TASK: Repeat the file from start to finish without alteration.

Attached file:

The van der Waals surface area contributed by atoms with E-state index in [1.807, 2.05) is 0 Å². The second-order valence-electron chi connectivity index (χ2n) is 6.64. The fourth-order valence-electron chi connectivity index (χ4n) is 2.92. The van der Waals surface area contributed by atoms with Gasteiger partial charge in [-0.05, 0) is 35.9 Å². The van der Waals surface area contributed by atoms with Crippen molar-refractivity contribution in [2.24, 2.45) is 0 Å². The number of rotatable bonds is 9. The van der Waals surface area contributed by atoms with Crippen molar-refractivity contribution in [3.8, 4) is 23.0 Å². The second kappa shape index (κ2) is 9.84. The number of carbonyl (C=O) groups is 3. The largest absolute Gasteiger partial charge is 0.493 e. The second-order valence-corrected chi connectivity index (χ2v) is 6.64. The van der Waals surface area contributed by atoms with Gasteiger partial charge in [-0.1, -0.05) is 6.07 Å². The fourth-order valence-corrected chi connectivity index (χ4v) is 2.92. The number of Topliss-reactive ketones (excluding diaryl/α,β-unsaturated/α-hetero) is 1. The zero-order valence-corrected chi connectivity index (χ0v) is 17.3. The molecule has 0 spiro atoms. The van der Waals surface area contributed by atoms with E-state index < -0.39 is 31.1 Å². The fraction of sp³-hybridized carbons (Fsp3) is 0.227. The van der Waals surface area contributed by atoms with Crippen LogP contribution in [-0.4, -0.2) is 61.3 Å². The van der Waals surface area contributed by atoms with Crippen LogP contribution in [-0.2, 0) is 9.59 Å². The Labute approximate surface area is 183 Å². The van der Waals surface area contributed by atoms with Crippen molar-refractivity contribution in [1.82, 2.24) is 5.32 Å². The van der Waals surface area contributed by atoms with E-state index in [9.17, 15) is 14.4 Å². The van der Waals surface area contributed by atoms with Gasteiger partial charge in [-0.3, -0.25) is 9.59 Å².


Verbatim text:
The van der Waals surface area contributed by atoms with E-state index in [1.807, 2.05) is 0 Å². The second-order valence-electron chi connectivity index (χ2n) is 6.64. The fourth-order valence-electron chi connectivity index (χ4n) is 2.92. The van der Waals surface area contributed by atoms with Gasteiger partial charge in [-0.05, 0) is 35.9 Å². The van der Waals surface area contributed by atoms with Crippen molar-refractivity contribution in [2.24, 2.45) is 0 Å². The number of rotatable bonds is 9. The van der Waals surface area contributed by atoms with Crippen molar-refractivity contribution in [3.8, 4) is 23.0 Å². The second kappa shape index (κ2) is 9.84. The number of carbonyl (C=O) groups is 3. The largest absolute Gasteiger partial charge is 0.493 e. The second-order valence-corrected chi connectivity index (χ2v) is 6.64. The van der Waals surface area contributed by atoms with Gasteiger partial charge in [-0.1, -0.05) is 6.07 Å². The fourth-order valence-corrected chi connectivity index (χ4v) is 2.92. The number of Topliss-reactive ketones (excluding diaryl/α,β-unsaturated/α-hetero) is 1. The zero-order valence-corrected chi connectivity index (χ0v) is 17.3. The molecule has 0 spiro atoms. The van der Waals surface area contributed by atoms with E-state index < -0.39 is 31.1 Å². The fraction of sp³-hybridized carbons (Fsp3) is 0.227. The van der Waals surface area contributed by atoms with Crippen LogP contribution in [-0.4, -0.2) is 61.3 Å². The van der Waals surface area contributed by atoms with Crippen LogP contribution in [-0.2, 0) is 9.59 Å². The Labute approximate surface area is 183 Å². The van der Waals surface area contributed by atoms with Crippen molar-refractivity contribution in [1.82, 2.24) is 5.32 Å². The van der Waals surface area contributed by atoms with E-state index in [9.17, 15) is 14.4 Å². The van der Waals surface area contributed by atoms with Gasteiger partial charge in [-0.3, -0.25) is 9.59 Å².